This review was first published in Resource Links Magazine, “Canada’s national journal devoted to the review and evaluation of Canadian English and French resources for children and young adults.” It appears in volume 18.2.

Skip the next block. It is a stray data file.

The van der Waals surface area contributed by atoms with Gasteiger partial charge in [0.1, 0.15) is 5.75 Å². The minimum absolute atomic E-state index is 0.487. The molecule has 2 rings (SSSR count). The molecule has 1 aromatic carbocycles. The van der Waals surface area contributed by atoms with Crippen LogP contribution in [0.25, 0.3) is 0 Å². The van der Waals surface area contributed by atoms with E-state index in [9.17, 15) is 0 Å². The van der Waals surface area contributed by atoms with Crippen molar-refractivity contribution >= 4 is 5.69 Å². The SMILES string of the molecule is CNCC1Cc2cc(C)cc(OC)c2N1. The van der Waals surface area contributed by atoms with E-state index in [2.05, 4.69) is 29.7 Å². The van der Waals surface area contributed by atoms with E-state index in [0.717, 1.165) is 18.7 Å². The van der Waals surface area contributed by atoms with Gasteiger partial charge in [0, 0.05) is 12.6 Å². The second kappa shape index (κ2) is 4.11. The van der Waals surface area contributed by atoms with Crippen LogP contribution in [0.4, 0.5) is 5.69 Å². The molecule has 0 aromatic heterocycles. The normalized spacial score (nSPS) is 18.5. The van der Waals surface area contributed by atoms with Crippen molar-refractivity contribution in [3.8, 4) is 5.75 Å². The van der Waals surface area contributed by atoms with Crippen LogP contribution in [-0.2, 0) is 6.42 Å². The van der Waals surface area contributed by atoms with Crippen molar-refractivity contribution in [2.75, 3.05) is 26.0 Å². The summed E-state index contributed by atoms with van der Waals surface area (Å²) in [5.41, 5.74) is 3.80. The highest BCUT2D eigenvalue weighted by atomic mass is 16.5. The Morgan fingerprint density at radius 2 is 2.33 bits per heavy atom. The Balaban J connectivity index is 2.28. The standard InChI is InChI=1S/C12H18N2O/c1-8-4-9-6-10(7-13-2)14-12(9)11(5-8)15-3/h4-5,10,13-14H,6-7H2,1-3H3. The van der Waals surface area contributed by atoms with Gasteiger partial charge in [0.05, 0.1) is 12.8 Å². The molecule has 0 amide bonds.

The Stamp Collector is both narratively and visually compelling. While I have listed it as aimed at perhaps Grades 3 to 5, any reader who loves an artistically structured, beautifully illustrated story of compassion and humanity will be entranced by this seemingly simple tale. It is—as the first stanza states—a “story of a boy who loves stamps and a boy who loves words” and the men that they become. Presented with the lyric quality of fairy-tale, it is nonetheless a story of human suffering in a recognizable political setting. The free-verse structure of the story, with its four-line stanzas, its short terminal lines, creates an almost mythic quality that is belied by—and renders accessible—the very real theme of political persecution. The heart-rending fate of the “boy who loves words” is alleviated for the reader by the real hope that his message—a message we are left to imagine—spreads to his readership, to his world. He learns how his words have inspired others only through the compassionate intervention of the “boy who loved stamps.” The two are inextricably connected, and it is through their serendipitous relationship that we are given the author’s final story. The circular symmetry of the text is parallelled in the opening images of the young “boy who loves stamp” outside the prison house he lives near, and final image of the man who loves stamps walking away from his prison job, to find the library his incarcerated friend could not, to record the words that his friend had told him. The ink and watercolour illustrations are both slightly surreal and hauntingly real, as befits this tale that is both so temporally specific and yet transcends culture and time.